Ola Moana Marketing

How To Set Up Nurture Campaigns For Your Clients

 

What Are Nurture Campaigns?

Nurture campaigns, or lead nurtures, is a process that marketers use to lay a base and build relationships with clients and the leads that they generate. A well-designed nurture campaign aims at having a steady stream of communication with past and potential customers, building a rapport and guiding them at every step of the marketing funnel. This can be done through multiple methods, some of which we’ll discuss as we go along.

Why Nurture?

According to Marketo, 96% of the visitors who come to your website are not ready to buy yet. This is because of the fact that customers don’t always make a purchase immediately after they get introduced to a product. They want to take their time learning about the offering, reading reviews about the product, comparing them with competitors, and so on. That’s where nurture campaigns play an effective role for businesses. They personalize a customer’s journey, and focus on providing the right information at the right time to help customers make a decision.

An effective nurture campaign will:

  • Introduce your business to prospective clients, and familiarize them with the products and services that the business has to offer.
  • Highlight your business’ best product(s) or service(s).
  • Show consumers the value that they would get out of your product/service.
  • Personalize the consumer’s experience with your business.
  • Listen to the needs and requirements of the consumer.
  • Convince them that your business’ products/services are what they’re looking for.
  • Let past customers know that you’re thankful for their trust and investment in your business.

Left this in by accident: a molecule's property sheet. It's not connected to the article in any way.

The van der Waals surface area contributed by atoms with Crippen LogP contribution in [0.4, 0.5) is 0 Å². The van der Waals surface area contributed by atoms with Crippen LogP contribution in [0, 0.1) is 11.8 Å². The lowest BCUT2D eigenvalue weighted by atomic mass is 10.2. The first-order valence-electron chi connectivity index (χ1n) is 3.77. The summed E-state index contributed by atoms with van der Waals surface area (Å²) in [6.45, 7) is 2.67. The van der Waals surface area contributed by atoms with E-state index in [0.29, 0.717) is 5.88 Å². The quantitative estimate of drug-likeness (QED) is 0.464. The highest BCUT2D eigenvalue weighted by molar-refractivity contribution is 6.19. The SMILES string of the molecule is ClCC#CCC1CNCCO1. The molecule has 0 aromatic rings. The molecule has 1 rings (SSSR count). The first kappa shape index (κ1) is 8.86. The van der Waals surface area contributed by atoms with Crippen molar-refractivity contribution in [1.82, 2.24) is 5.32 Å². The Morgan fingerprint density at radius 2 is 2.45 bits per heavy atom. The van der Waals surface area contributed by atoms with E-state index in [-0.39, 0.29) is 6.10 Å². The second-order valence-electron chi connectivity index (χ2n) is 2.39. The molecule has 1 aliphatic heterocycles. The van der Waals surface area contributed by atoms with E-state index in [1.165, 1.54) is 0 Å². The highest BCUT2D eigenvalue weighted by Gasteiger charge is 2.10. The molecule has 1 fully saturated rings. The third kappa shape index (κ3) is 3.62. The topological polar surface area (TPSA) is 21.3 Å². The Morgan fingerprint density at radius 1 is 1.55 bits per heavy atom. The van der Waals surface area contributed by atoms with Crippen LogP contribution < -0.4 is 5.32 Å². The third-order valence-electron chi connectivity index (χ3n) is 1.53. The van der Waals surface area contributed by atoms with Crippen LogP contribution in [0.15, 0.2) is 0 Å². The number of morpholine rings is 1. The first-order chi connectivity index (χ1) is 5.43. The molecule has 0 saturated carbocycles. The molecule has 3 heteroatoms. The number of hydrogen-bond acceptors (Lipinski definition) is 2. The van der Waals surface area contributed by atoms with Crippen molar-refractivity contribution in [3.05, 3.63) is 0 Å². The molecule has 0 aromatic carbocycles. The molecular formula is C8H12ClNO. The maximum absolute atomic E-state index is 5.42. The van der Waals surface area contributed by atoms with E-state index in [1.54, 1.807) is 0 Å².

Nurture campaigns are inherently vast, owing to the wide variety of purposes they serve. They can, however, be segmented into different types based on these purposes. Let’s take a look at the different types of nurture campaigns before we proceed further.

Types of Nurture Campaigns

As you might already know, a marketing funnel usually has four stages (broadly speaking) – Awareness, Interest, Decision, and Action. Depending on where the customer or lead is placed in the funnel, there are several types of nurture campaigns that your business can engage them in. Broadly classified, these nurture campaigns can be placed under four types, the details of which we’ll see below. These four types are:

  1. Engagement Campaigns
  2. Educational Campaigns
  3. Call-To-Action Campaigns
  4. Retention Campaigns

Let’s take a closer look at each of these types, shall we?

Engagement Campaigns

The goal of engagement campaigns is pretty self-explanatory. They are aimed at getting people to know about, and develop an interest in your business. These are your starter campaigns, directed at prospective clients, and those who have gotten in touch with your business at least once.

Engagement campaigns can be further segmented into three specific campaigns. They are:

  • Welcome Campaigns that are designed to introduce your business to prospective clients or qualified leads. This sets the tone for the rest of your nurture campaigns, and gives people some insight into the kind of business you run and its nature.
  • Top-Of-The-Funnel Campaigns that keep qualified leads engaged with your business at regular intervals, and keep them from eventually slipping out of touch. These campaigns run over longer periods of time, and constantly provides people with information and updates about your business and the industry.
  • Re-engagement Campaigns that are committed to ‘win back’ the leads that might have become dormant or dropped out at any point in the sales process.

Educational Campaigns

Educational nurture campaigns come into place when your prospects have been introduced to your business, and are now interested in learning more about your services/products and the industry. These campaigns contain middle-of-the-funnel content that focuses on a mix of industry knowledge and sales promotion. Diving a little deeper, we can split these campaigns into two types:

  • Product Campaigns that address your product/service range, its features, and how customers can benefit from it. Use cases, testimonials, and infographics are what you need to focus on in this campaign.
  • Competitive Campaigns that are all about highlighting the uniqueness of your services or products, and putting across your USP in a clear and concise manner.

Call-To-Action (CTA) Campaigns

These campaigns are structured for prospects who are close to the bottom of the funnel. CTA campaigns are your final pitch, and should focus on convincing a lead that your business is the right choice, prompting them to make a decision. These campaigns can again be divided into two subtypes, as listed below.